Journal Article

Discontinuation of Primary and Secondary <i>Toxoplasma gondii</i> Prophylaxis Is Safe in HIV-Infected Patients after Immunological Restoration with Highly Active Antiretroviral Therapy: Results of an Open, Randomized, Multicenter Clinical Trial

Jose M. Miro, Juan C. Lopez, Daniel Podzamczer, Jose M. Peña, Juan C. Alberdi, Esteban Martínez, Pere Domingo, Jaime Cosin, Xavier Claramonte, Jose R. Arribas, Miguel Santín and Esteban Ribera

in Clinical Infectious Diseases

Published on behalf of Infectious Diseases Society of America

Volume 43, issue 1, pages 79-89
Published in print July 2006 | ISSN: 1058-4838
Published online July 2006 | e-ISSN: 1537-6591 | DOI: http://dx.doi.org/10.1086/504872
Discontinuation of Primary and Secondary Toxoplasma gondii Prophylaxis Is Safe in HIV-Infected Patients after Immunological Restoration with Highly Active Antiretroviral Therapy: Results of an Open, Randomized, Multicenter Clinical Trial

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Background. To our knowledge, no randomized trials have evaluated whether prophylaxis against toxoplasmic encephalitis can be safely discontinued after the CD4+ T cell count increases in response to highly active antiretroviral therapy.

Methods. We conducted a randomized, nonblinded, multicenter clinical trial of the discontinuation of primary or secondary prophylaxis against toxoplasmic encephalitis in human immunodeficiency virus (HIV)–infected patients with a sustained response to antiretroviral therapy (defined as a CD4+ T cell count of ⩾200 cells/mm3 and a plasma HIV type 1 [HIV-1] RNA level of <5000 copies/mL for at least 3 months). Prophylaxis was restarted if the CD4+ T cell count decreased to <200 cells/mm3.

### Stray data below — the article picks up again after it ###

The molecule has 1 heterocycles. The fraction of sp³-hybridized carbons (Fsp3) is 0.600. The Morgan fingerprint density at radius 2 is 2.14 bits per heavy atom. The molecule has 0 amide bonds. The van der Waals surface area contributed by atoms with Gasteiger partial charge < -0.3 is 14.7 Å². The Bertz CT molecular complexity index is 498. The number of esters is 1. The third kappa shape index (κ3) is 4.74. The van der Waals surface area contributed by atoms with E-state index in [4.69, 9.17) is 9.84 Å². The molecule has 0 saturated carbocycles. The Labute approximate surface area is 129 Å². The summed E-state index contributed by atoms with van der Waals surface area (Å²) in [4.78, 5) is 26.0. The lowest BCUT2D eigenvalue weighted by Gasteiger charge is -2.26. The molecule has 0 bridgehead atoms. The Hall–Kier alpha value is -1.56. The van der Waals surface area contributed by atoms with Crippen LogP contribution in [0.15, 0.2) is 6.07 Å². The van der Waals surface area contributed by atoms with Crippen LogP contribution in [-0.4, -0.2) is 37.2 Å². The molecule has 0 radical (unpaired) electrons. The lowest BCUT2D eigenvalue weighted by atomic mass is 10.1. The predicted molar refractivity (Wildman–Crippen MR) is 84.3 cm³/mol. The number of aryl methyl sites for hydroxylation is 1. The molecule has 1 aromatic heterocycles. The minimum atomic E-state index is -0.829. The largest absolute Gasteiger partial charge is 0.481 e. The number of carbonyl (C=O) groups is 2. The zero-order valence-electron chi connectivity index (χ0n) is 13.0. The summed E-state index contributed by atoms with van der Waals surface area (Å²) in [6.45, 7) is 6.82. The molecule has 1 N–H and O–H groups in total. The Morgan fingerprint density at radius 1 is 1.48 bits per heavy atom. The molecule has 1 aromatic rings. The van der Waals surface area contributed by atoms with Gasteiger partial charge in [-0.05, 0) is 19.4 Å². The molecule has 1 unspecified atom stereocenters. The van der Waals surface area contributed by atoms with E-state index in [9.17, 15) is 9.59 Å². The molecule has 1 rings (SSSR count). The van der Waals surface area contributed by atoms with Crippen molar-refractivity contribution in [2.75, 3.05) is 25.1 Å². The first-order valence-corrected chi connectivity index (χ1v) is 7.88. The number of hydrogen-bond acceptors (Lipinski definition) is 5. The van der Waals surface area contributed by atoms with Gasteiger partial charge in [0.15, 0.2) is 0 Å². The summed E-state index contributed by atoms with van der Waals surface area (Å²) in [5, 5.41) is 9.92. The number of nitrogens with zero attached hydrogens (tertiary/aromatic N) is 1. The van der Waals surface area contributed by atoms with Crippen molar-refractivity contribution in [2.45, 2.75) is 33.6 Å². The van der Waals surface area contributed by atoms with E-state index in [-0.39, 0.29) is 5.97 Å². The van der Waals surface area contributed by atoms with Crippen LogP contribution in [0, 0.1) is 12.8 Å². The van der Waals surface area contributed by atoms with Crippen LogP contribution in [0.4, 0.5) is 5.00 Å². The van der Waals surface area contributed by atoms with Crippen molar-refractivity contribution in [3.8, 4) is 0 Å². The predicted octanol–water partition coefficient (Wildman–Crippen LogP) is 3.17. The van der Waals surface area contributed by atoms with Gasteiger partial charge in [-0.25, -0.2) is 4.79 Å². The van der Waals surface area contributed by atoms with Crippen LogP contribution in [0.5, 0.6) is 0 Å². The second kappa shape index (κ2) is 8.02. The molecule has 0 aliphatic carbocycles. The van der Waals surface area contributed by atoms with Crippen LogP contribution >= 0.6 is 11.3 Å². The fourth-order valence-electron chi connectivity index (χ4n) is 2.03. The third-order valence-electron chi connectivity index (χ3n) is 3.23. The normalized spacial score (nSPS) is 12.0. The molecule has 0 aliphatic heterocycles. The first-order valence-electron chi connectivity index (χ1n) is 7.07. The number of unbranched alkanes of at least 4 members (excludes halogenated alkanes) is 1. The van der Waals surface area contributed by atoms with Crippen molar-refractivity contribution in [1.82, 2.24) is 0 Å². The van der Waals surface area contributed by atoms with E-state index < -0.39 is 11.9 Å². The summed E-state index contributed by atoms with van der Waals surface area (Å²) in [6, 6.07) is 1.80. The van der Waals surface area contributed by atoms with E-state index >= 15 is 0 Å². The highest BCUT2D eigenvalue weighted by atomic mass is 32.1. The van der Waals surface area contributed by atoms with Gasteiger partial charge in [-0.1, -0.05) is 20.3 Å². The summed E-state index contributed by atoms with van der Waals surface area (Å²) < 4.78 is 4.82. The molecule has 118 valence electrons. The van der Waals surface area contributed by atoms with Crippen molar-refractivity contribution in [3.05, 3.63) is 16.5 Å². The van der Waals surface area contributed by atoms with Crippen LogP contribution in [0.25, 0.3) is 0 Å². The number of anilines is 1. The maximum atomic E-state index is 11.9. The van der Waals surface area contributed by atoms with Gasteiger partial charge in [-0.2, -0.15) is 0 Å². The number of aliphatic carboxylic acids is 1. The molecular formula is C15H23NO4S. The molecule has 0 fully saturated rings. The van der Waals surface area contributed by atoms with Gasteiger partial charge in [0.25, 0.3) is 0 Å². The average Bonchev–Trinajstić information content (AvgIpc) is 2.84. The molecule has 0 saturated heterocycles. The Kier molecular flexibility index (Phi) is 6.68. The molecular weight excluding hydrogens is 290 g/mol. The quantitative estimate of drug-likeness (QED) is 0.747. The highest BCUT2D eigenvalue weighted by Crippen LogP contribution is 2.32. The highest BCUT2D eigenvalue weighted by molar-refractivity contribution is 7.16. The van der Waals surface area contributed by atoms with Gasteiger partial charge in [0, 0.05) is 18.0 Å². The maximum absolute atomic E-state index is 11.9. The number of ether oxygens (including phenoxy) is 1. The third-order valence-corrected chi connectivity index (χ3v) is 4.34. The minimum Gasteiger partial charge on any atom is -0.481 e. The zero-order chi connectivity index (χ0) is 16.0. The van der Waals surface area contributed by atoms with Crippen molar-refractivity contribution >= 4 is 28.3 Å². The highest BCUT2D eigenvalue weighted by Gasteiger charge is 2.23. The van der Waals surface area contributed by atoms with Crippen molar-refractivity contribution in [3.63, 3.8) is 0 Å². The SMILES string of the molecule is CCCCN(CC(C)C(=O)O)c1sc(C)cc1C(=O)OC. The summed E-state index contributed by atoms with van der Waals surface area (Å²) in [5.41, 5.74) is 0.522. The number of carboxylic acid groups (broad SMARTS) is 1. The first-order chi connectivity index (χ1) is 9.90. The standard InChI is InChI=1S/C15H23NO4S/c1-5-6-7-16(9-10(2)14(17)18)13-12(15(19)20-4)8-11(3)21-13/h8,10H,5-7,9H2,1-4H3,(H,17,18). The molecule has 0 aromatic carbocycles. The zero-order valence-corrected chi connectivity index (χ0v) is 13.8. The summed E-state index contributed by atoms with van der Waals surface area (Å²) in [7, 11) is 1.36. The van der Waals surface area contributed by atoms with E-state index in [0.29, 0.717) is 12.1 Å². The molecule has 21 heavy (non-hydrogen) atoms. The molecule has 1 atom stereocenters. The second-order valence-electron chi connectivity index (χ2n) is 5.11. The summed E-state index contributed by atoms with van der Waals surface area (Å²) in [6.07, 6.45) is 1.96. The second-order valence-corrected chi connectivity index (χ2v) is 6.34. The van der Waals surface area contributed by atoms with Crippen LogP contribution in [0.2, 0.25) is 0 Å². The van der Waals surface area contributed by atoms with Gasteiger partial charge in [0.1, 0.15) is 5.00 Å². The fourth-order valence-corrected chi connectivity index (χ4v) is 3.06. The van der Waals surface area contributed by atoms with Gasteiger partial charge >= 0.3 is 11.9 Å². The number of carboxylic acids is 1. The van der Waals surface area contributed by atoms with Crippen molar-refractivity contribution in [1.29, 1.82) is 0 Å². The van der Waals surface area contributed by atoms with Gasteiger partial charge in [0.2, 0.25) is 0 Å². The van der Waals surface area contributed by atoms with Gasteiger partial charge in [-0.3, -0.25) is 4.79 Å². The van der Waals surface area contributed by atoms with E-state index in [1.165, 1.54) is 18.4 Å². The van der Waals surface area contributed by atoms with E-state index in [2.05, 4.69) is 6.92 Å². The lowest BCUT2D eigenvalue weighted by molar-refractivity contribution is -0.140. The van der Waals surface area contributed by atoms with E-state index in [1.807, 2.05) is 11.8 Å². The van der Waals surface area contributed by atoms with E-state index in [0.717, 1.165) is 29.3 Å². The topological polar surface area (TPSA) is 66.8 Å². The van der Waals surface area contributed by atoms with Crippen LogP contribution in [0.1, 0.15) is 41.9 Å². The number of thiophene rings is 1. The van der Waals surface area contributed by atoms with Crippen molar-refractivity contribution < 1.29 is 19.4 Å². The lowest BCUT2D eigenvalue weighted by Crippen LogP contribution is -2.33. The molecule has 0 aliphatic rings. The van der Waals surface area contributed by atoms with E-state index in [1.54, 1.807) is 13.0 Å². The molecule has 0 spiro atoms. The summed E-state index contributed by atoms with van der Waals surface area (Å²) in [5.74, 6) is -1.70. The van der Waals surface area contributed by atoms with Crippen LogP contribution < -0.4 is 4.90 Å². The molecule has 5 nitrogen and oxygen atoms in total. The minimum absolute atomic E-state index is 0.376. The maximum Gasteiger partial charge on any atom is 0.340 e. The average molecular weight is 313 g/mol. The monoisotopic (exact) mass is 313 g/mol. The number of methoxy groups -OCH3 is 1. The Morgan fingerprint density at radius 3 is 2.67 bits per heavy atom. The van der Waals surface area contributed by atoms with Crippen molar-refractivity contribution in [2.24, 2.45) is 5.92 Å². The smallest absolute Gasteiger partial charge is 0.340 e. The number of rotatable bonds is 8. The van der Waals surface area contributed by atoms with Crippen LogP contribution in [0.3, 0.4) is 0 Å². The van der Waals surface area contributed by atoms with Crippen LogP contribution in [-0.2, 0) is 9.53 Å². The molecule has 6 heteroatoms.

Results. The 381 patients receiving primary prophylaxis had a median CD4+ T cell count on study entry of 343 cells/mm3, and 318 (83%) of 381 patients had undetectable HIV-1 RNA in plasma. After a median follow-up period of 25 months (409 person-years), there were no episodes of toxoplasmic encephalitis among the 196 patients who discontinued prophylaxis (at 1 year, the upper limit of the 95% confidence interval for relapse rate was 2.40%). For the 57 patients receiving secondary prophylaxis, the median CD4+ T cell count on entry was 407 cells/mm3, and 49 (86%) of 57 patients had undetectable HIV-1 RNA in plasma. After a median follow-up period of 30.5 months (69 person-years), there were no episodes of toxoplasmic encephalitis among the 28 patients who discontinued prophylaxis (at 1 year, the upper limit of the 95% confidence interval for relapse rate was 16%).

Conclusions. In HIV-infected adult patients receiving effective highly active antiretroviral therapy, primary and secondary prophylaxis against toxoplasmic encephalitis can be safely discontinued after the CD4+ T cell count has increased to ⩾200 cells/mm3 for >3 months.

Journal Article.  5561 words.  Illustrated.

Subjects: Infectious Diseases ; Immunology ; Public Health and Epidemiology ; Microbiology

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